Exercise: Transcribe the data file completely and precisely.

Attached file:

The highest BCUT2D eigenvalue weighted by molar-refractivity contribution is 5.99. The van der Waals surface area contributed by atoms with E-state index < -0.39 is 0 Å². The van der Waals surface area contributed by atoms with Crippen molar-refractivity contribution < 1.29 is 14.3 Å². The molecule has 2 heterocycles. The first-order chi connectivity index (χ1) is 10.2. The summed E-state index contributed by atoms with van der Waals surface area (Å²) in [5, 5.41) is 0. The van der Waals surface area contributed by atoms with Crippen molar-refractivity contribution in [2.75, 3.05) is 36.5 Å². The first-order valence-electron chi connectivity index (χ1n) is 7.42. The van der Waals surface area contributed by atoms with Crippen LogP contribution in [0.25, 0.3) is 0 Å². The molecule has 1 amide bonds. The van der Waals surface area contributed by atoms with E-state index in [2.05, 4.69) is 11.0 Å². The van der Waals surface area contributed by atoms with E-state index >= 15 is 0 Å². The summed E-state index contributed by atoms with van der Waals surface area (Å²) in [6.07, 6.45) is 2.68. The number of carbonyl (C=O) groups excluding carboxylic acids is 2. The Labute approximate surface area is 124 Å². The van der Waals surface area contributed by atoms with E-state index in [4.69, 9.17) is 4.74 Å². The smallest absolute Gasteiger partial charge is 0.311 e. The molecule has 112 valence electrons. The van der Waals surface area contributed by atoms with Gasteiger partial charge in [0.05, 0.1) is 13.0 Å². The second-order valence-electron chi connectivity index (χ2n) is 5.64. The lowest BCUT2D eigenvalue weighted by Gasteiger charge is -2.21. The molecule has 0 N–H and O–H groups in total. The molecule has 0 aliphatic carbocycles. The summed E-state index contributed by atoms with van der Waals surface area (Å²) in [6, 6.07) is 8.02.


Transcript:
The highest BCUT2D eigenvalue weighted by molar-refractivity contribution is 5.99. The van der Waals surface area contributed by atoms with E-state index < -0.39 is 0 Å². The van der Waals surface area contributed by atoms with Crippen molar-refractivity contribution < 1.29 is 14.3 Å². The molecule has 2 heterocycles. The first-order chi connectivity index (χ1) is 10.2. The summed E-state index contributed by atoms with van der Waals surface area (Å²) in [5, 5.41) is 0. The van der Waals surface area contributed by atoms with Crippen molar-refractivity contribution in [2.75, 3.05) is 36.5 Å². The first-order valence-electron chi connectivity index (χ1n) is 7.42. The van der Waals surface area contributed by atoms with Crippen LogP contribution in [0.25, 0.3) is 0 Å². The molecule has 1 amide bonds. The van der Waals surface area contributed by atoms with E-state index in [2.05, 4.69) is 11.0 Å². The van der Waals surface area contributed by atoms with E-state index >= 15 is 0 Å². The summed E-state index contributed by atoms with van der Waals surface area (Å²) in [6.07, 6.45) is 2.68. The number of carbonyl (C=O) groups excluding carboxylic acids is 2. The Labute approximate surface area is 124 Å². The van der Waals surface area contributed by atoms with E-state index in [4.69, 9.17) is 4.74 Å². The smallest absolute Gasteiger partial charge is 0.311 e. The molecule has 112 valence electrons. The van der Waals surface area contributed by atoms with Gasteiger partial charge in [0.05, 0.1) is 13.0 Å². The second-order valence-electron chi connectivity index (χ2n) is 5.64. The lowest BCUT2D eigenvalue weighted by Gasteiger charge is -2.21. The molecule has 0 N–H and O–H groups in total. The molecule has 0 aliphatic carbocycles. The summed E-state index contributed by atoms with van der Waals surface area (Å²) in [6, 6.07) is 8.02.